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Another thing that the HONOR does better than the Xiaomi is sleep tracking – with the former, you can check immediately the hours you’ve slept directly on your watch; Xiaomi requires you to head into its companion app to do the same. Plus, HONOR’s TruSleep tech breaks down your sleep patterns into detail, and even provides suggestions on how to improve it. For me, I recorded higher than usual light sleep with low deep sleep continuity – tap into each category and I was greeted with descriptive methods to improve.

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One of the methods could be to exercise – and good thing the HONOR has nine workout tracking modes to help you with your routine. The usual suite of activities are there – outdoor and indoor running, walking, swimming, free training and more. Upon tapping into each workout, you’ll be able to set your targets based on criteria. When you tap start, a display showing your heartrate, time and objective. I like this because it shows you all you’d want to know in a single page, useful for when you can afford just a quick glance.

Other features include music playback and remote picture taking – the latter is only available if you’re using a Huawei or HONOR device. You can raise your wrist to turn on the display, it doesn’t work 100% of the time – maybe just 80% of the time.

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You can also switch modes on your tracker by rotating your wrist – this one works all the time and is quite useful if you have your other hand busy.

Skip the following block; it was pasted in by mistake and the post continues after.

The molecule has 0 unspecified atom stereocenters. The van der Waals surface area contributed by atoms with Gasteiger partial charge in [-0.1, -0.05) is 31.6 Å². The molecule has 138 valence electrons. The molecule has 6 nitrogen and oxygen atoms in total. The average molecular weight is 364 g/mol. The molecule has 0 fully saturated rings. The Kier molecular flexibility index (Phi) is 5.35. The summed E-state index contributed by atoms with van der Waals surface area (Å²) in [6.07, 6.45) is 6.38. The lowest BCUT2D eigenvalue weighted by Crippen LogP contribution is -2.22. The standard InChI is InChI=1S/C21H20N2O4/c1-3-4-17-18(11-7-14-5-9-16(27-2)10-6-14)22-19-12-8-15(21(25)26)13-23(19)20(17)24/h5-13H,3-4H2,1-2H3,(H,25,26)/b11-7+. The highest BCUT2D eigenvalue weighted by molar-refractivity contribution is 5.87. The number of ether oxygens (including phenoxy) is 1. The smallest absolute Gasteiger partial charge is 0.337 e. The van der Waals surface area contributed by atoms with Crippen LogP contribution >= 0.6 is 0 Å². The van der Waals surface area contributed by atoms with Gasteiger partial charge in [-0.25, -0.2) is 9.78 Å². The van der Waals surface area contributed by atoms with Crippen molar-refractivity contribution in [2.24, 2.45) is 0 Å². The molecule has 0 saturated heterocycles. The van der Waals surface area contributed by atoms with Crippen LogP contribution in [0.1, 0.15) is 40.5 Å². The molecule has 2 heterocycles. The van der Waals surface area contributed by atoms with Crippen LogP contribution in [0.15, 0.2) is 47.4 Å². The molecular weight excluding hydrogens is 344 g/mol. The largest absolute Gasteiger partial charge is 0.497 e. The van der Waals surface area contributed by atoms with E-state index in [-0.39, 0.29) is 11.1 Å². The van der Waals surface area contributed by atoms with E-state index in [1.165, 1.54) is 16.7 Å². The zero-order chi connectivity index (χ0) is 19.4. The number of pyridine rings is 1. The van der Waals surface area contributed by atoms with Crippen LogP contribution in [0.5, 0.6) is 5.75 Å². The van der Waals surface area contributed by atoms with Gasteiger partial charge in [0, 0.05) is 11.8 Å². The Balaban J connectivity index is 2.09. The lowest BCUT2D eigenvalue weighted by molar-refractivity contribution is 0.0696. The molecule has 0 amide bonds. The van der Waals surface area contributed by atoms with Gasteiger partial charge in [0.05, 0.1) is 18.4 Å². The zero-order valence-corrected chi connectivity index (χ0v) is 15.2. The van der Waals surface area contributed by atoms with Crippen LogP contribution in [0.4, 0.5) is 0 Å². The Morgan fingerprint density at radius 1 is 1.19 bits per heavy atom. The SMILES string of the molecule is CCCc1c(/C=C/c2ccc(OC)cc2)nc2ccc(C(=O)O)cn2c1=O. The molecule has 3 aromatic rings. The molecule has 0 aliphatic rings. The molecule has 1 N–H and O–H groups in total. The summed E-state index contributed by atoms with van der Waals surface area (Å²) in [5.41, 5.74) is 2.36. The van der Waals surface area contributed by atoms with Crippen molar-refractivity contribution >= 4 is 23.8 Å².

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HONOR claims that the Band 5 can last up to 14 days on standby, or 6 days with heart rate and sleep tracking on – and it’s true. I’ve managed to get the watch to last a week before needing a charge, which, although isn’t the greatest, is still respectable. Plus, unlike the Xiaomi, you can charge your HONOR without taking off the straps.


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The HONOR Band 5 is a decent fitness tracker in its own right – but the Xiaomi Mi Band 4 trumps it in almost every aspect. With the HONOR however, you still get a useful blood oxygen level monitor and a more convenient charging method. But I personally wouldn’t sacrifice the better build quality and user experience for the aforementioned features.

With that said, if you can somehow find the HONOR Band 5 for cheaper, less than the Xiaomi, then it would be a decent buy. If you’re willing to pay full price – head over to HONOR’s official website to make your purchase.

The Good
  • Blood oxygen level tracker
  • In-depth sleep tracking
  • Accurate sensors all around
  • Bright and colourful display
  • Convenient charging method
  • Decent battery life
The Not So Good
  • Sluggish scrolling
  • Inconvenient notifications display
  • Poor build quality